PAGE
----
A huge part of training for an event — whether it’s your first 10K or a marathon — is having the right metrics to guide your performance. Our running app (currently in beta stage) has the usual important running intensity metrics like speed/pace (min/km or min/mi), heart rate but it also has a relatively new metric: Power, measured in watts. (e.g. 124w)
Power on our running app does not require an external sensor as is required with other commercial solutions so there’s no extra cost or trouble pairing.
Once you get used to the numbers and understand the benefits, you’ll find power is a superior and more helpful metric that will positively impact your training.
Some advantages of using Power during your runs are:
Always know what the right effort is:
During your longer runs, you’ll usually try to run evenly throughout the run. You might normally use Speed or Pace as the metric for this. The problem is that hills mess this up! As you run up the hill, your speed slows down making it difficult to clearly know the correct pace to keep things even. Power as a metric takes gradient into account so you can evenly run at say 200 watts no matter what the terrain.
Stay in control of your performance:
The sports world has been very ‘lungs’ (cardiorespiratory) orientated in the last few decades with heart rate measurement dominating. If I asked you what the limiting factor was in say a half marathon, leg fatigue or lungs fatigue, what would you say? Most people say legs. Heart rate doesn’t tell you much about your legs. Heart rate just rises as you get tired. Speed doesn’t help much either. It doesn’t highlight what fatigues your legs.
But power does. As most people run up hills, their power spikes (running on: flat = 200w, hill = 290w). Think of each power spike as a match being struck from a box of matches. There is a point where you’ve burnt so many matches that you run out. That’s when your legs ‘give out’. With power you learn how to control the factor that limits your performance in an event.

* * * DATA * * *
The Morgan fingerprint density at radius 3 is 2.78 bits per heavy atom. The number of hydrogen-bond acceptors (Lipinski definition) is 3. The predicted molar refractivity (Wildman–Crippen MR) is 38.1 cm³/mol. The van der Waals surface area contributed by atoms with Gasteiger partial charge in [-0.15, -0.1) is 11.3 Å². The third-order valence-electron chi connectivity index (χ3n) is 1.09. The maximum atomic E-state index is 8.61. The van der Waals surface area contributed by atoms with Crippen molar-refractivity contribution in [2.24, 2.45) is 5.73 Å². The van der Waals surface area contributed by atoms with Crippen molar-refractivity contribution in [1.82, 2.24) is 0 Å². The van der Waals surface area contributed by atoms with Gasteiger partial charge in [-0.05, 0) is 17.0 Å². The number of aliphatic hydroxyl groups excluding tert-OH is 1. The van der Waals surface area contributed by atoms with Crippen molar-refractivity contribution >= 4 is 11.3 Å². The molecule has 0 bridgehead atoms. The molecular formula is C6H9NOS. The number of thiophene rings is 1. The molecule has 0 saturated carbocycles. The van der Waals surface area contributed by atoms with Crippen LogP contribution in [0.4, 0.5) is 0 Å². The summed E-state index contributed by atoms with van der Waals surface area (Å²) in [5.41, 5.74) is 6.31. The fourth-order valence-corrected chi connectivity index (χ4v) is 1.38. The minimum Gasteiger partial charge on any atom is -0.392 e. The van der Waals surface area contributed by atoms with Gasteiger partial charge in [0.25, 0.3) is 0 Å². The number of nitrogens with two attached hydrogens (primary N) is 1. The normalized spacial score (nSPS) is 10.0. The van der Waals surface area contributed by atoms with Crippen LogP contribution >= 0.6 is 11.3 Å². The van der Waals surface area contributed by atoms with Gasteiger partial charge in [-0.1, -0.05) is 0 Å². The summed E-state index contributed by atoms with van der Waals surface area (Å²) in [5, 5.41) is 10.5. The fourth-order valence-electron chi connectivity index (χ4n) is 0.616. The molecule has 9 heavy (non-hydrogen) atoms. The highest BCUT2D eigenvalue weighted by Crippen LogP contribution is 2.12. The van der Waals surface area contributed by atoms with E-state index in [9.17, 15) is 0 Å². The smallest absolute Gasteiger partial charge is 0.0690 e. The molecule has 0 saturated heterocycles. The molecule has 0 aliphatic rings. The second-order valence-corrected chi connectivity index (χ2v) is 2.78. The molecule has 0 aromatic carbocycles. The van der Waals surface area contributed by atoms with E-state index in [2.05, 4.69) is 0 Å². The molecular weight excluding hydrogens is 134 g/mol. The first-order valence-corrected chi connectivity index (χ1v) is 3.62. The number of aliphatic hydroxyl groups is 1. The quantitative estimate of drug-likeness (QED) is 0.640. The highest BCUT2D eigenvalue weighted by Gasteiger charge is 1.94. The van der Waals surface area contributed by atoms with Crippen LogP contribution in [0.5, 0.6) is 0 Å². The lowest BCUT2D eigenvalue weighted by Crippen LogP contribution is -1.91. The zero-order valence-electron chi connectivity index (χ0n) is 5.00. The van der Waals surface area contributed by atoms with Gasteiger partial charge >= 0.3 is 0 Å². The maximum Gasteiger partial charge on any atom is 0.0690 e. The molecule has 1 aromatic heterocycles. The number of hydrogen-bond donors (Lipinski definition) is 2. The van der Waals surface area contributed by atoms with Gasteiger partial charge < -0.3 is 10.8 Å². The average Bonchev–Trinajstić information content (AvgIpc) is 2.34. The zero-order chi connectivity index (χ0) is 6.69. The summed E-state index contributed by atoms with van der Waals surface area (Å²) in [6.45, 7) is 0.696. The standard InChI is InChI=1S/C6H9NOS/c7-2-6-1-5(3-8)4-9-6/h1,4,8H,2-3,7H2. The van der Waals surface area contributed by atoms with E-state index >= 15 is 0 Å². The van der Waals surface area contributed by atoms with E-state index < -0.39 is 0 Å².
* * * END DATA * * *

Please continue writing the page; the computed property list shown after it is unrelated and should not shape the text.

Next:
Get immediate feedback:
Doing speed work with heart rate can be troublesome because there is a lag between when you initiate the higher speed and when your heart rate finally stabilises to correctly define the effort. This can take between 30 seconds and 90 seconds.
Because of the discomfort of speed training, 30 to 90 seconds is a long time in the ‘pain locker’ while you are waiting to see if you have the right effort dialled in. Less experienced runners often overshoot the correct effort, running too hard.
When using running power, you just dial in the correct effort and get immediate feedback. No delay, no uncertainty.
It’s terrain agnostic:
Preparing for an event often involves simulating the correct effort. For example, running 10km in 60 minutes means 6min/km (9min 42s/mi) pace. Using heart rate as your simulation metric is problematic because it fluctuates daily (higher HR some days and lower HR others to achieve the same simulation speed) which doesn’t clearly define the 6min/km (9min 42s/mi) required to simulate your target. Speed and power are much better for simulating race pace and as already discussed, unlike speed, power has the advantage that it can be used on any terrain.
Get even more insights:
Finally, the other advantage to your training is understanding the relationship between your actions and your body’s reaction to exercise. Ideally you initiate an action (running at a power) and your body demonstrates a reaction (heart rate changes).
This tells you how your body is responding to your training. Using power to measure the action and heart rate to measure the reaction, a whole lot of other useful insights open up to tell you how your training is going. But that is a story for another day…. 😊
Power is going to change the game for running. Test it out with our app, and let us know what you think!
Our running app is in beta stage and we’re looking for more testers! If you have an Apple Watch Series 3 or above, get in touch! Otherwise, join our community on Twitter, Telegram or Facebook to stay up to date as we get closer to launch day.
**note — the Strava integration display may change